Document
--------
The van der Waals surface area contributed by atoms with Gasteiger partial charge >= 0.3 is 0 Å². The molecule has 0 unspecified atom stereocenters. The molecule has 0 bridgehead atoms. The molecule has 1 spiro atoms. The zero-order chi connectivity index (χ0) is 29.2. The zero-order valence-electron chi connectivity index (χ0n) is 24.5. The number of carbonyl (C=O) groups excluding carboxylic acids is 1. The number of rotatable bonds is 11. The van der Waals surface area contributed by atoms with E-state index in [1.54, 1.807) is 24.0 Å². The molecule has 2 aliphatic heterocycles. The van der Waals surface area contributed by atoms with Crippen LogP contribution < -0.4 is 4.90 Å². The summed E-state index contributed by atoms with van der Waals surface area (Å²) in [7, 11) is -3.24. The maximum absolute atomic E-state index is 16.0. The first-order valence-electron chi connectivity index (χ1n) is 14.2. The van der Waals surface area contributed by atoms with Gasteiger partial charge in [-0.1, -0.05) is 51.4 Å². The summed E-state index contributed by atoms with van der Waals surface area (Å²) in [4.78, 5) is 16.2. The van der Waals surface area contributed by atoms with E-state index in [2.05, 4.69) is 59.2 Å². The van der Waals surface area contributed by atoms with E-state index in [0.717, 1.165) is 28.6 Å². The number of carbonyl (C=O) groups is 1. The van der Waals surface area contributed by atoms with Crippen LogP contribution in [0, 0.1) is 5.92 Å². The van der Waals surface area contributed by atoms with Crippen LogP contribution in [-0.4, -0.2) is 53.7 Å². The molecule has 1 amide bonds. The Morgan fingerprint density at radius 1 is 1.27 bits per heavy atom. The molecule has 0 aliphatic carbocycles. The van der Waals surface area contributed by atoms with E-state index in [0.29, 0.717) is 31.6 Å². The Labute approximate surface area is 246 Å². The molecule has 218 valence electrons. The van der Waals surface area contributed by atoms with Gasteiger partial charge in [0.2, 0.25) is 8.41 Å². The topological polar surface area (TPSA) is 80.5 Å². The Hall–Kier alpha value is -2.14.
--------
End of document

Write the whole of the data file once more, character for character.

The van der Waals surface area contributed by atoms with Gasteiger partial charge >= 0.3 is 0 Å². The molecule has 0 unspecified atom stereocenters. The molecule has 0 bridgehead atoms. The molecule has 1 spiro atoms. The zero-order chi connectivity index (χ0) is 29.2. The zero-order valence-electron chi connectivity index (χ0n) is 24.5. The number of carbonyl (C=O) groups excluding carboxylic acids is 1. The number of rotatable bonds is 11. The van der Waals surface area contributed by atoms with E-state index in [1.54, 1.807) is 24.0 Å². The molecule has 2 aliphatic heterocycles. The van der Waals surface area contributed by atoms with Crippen LogP contribution < -0.4 is 4.90 Å². The summed E-state index contributed by atoms with van der Waals surface area (Å²) in [7, 11) is -3.24. The maximum absolute atomic E-state index is 16.0. The first-order valence-electron chi connectivity index (χ1n) is 14.2. The van der Waals surface area contributed by atoms with Gasteiger partial charge in [-0.1, -0.05) is 51.4 Å². The summed E-state index contributed by atoms with van der Waals surface area (Å²) in [4.78, 5) is 16.2. The van der Waals surface area contributed by atoms with E-state index in [2.05, 4.69) is 59.2 Å². The van der Waals surface area contributed by atoms with E-state index in [0.717, 1.165) is 28.6 Å². The number of carbonyl (C=O) groups is 1. The van der Waals surface area contributed by atoms with Crippen LogP contribution in [0, 0.1) is 5.92 Å². The van der Waals surface area contributed by atoms with Crippen LogP contribution in [-0.4, -0.2) is 53.7 Å². The molecule has 1 amide bonds. The Morgan fingerprint density at radius 1 is 1.27 bits per heavy atom. The molecule has 0 aliphatic carbocycles. The van der Waals surface area contributed by atoms with E-state index in [0.29, 0.717) is 31.6 Å². The Labute approximate surface area is 246 Å². The molecule has 218 valence electrons. The van der Waals surface area contributed by atoms with Gasteiger partial charge in [0.2, 0.25) is 8.41 Å². The topological polar surface area (TPSA) is 80.5 Å². The Hall–Kier alpha value is -2.14.